Figure 5. Differences in biomass (A) and auxin (IAA) content (B) of 30-day plants between T3 transgene-present and transgene-absent Arabidopsis lineages based on the independent t-test (n = 5). E+: EPSPS transgene-present lineage, E–: EPSPS transgene-absent lineages (event E/2); Em+: mutant EPSPS transgene-present lineages, Em–: mutant EPSPS transgene-absent lineages (event Em/3); C+: CP4 transgene-present lineages, C–: CP4 transgene-absent lineages (event C/2). **P < 0.01, ***P < 0.001. Bars represent standard errors.

Discussion

Results from this study demonstrated that the transfer of overexpressing EPSPS genes isolated from different sources, namely rice (E or Em) and Agrobacterium (CP4), into A. thaliana plants substantially increased their tolerance to the glyphosate (Roundup®) herbicide although with considerable variation among the three EPSPS transgenes. This finding is based on the dose-response comparisons of >1,600 Arabidopsis plants among transgene-present lineages, their isogenic transgene-absent counterparts, the empty vector (EV), and parent controls in a climate chamber. In the dose-response experiment, all transgene-present Arabidopsis plants survived at the 0.4 mM glyphosate dosage, which is equivalent to the commonly used concentration of 840 g/ha for glyphosate application for agricultural weed control (Norsworthy et al., 2008). In contrast, none of the Arabidopsis plants in the corresponding transgene-absent lineages, EV, and parent controls survived at this dosage (0.4 mM). Increased glyphosate tolerance has also been observed in other GE plants overexpressing EPSPS transgenes, such as Petunia hybrida (Shah et al., 1986), rice (Su et al., 2008; Lu et al., 2014a,b), tobacco plants (Jones et al., 1996), and A. thaliana (Klee et al., 1987; Yang et al., 2017a), regardless of the origins (endogenous or exogenous) of EPSPS genes. All these results indicate that the transfer of an overexpressing EPSPS gene into plants, including the model plant Arabidopsis in this study and other studies (Klee et al., 1987; Yang et al., 2017a), can increase glyphosate tolerance of the transgenic plants due to overproduction of EPSPS.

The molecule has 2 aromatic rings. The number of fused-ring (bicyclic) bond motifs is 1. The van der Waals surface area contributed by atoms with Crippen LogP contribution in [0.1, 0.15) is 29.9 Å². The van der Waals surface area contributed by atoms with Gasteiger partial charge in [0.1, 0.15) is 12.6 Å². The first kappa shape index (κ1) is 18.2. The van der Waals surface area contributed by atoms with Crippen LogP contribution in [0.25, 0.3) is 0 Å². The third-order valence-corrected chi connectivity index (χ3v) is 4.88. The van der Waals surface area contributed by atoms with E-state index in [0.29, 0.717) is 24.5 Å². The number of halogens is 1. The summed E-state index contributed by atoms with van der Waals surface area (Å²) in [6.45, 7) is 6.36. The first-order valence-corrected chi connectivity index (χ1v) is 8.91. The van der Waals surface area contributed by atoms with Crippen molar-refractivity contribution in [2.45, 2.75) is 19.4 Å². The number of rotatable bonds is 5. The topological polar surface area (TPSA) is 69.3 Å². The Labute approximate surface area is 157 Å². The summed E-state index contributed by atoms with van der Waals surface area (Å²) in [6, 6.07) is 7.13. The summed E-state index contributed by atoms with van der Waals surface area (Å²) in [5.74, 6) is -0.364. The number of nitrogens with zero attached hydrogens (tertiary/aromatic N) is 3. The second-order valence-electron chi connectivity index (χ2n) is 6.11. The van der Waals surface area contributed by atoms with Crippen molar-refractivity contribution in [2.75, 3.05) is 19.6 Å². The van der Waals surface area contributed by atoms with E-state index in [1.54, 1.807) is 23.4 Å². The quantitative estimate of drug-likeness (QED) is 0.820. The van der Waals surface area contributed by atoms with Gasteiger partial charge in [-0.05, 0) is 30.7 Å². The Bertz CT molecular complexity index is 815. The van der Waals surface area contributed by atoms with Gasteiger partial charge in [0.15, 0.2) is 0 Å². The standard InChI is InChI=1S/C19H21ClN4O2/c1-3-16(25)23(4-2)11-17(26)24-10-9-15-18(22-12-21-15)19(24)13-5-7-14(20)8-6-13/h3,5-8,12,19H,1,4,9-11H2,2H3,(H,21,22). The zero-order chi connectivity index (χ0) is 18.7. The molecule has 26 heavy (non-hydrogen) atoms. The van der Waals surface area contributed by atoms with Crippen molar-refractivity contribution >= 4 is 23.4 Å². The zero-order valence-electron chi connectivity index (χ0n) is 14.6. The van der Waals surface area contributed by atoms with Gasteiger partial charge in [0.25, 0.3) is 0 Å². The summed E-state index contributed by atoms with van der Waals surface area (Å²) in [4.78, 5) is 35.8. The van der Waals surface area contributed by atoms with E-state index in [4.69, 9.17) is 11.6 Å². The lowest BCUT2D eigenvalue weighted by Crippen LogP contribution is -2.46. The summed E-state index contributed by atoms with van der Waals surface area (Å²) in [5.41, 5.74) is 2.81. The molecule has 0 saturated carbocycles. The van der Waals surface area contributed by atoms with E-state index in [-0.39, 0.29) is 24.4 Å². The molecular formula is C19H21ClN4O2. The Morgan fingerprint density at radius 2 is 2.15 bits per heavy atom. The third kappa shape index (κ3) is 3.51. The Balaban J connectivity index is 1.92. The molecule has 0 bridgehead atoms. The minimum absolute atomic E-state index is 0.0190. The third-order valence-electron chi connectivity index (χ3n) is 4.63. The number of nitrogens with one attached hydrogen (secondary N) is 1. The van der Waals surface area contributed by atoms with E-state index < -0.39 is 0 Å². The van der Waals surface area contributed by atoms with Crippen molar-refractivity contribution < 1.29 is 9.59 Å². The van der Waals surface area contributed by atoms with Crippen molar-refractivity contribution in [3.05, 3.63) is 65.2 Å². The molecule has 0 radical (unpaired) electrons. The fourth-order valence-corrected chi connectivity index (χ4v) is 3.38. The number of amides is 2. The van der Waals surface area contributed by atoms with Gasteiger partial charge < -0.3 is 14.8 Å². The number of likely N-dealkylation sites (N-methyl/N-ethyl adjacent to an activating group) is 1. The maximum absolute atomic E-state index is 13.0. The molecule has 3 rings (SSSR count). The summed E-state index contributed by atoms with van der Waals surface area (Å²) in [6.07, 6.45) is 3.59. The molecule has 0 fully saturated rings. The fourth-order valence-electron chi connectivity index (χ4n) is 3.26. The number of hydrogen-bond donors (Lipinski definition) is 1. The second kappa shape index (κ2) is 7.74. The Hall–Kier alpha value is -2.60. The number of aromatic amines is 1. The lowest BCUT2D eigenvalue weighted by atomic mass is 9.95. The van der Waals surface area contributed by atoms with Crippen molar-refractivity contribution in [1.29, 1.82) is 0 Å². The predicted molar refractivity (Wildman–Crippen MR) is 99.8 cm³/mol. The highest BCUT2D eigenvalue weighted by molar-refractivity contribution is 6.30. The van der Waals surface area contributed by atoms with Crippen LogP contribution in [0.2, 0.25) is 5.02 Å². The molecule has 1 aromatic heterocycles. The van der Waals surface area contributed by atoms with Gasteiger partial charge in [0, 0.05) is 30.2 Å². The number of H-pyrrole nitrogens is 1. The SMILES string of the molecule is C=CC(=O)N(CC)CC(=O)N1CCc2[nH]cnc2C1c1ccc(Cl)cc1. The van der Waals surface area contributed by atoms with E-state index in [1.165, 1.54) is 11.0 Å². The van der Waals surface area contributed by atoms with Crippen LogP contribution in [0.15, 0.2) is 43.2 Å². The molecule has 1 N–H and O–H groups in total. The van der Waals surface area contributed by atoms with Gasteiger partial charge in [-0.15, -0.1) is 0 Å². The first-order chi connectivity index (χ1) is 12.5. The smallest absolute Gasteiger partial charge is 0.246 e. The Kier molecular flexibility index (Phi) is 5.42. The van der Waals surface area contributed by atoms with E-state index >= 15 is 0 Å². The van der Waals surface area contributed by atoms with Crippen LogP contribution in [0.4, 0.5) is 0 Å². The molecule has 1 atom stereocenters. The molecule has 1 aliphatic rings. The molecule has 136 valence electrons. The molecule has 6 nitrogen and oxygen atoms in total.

Increased tolerance to glyphosate in our transgenic plants overexpressing an EPSPS gene is presumably due to the sufficiently surplus EPSPS that can bind glyphosate (Rogers et al., 1983), as reported in P. hybrida (Shah et al., 1986), tobacco plants (Jones et al., 1996), and Arabidopsis (Klee et al., 1987; Yang et al., 2017a). Thus, these results confirm the strategy of overproducing EPSPS driven by a strong promoter (e.g., pCaMV35S for dicots and pUbiquitin for monocots) to be effective in increase GE crops' tolerance to glyphosate, regardless of exogenous (as in this study) or endogenous (Klee et al., 1987; Su et al., 2008; Yang et al., 2017a). The application of an endogenous transgene overproducing EPSPS at a proper level to develop GE glyphosate-tolerant crops may have particular commercial values. That is, a glyphosate-tolerance transgene originating from the crop species rather than a bacterium or other sources may reduce consumers' concerns over the food safety issues (Kuiper et al., 2001; Qaim and Zilberman, 2003). In addition, the application would be particularly useful for GE crops such as sugar beets, potatoes, and vegetables, of which the consumed parts are vegetative organs, because the transgenic plants appear to have increased vigor, but with less opportunities of crop-to-wild/weed gene flow mediated by pollination.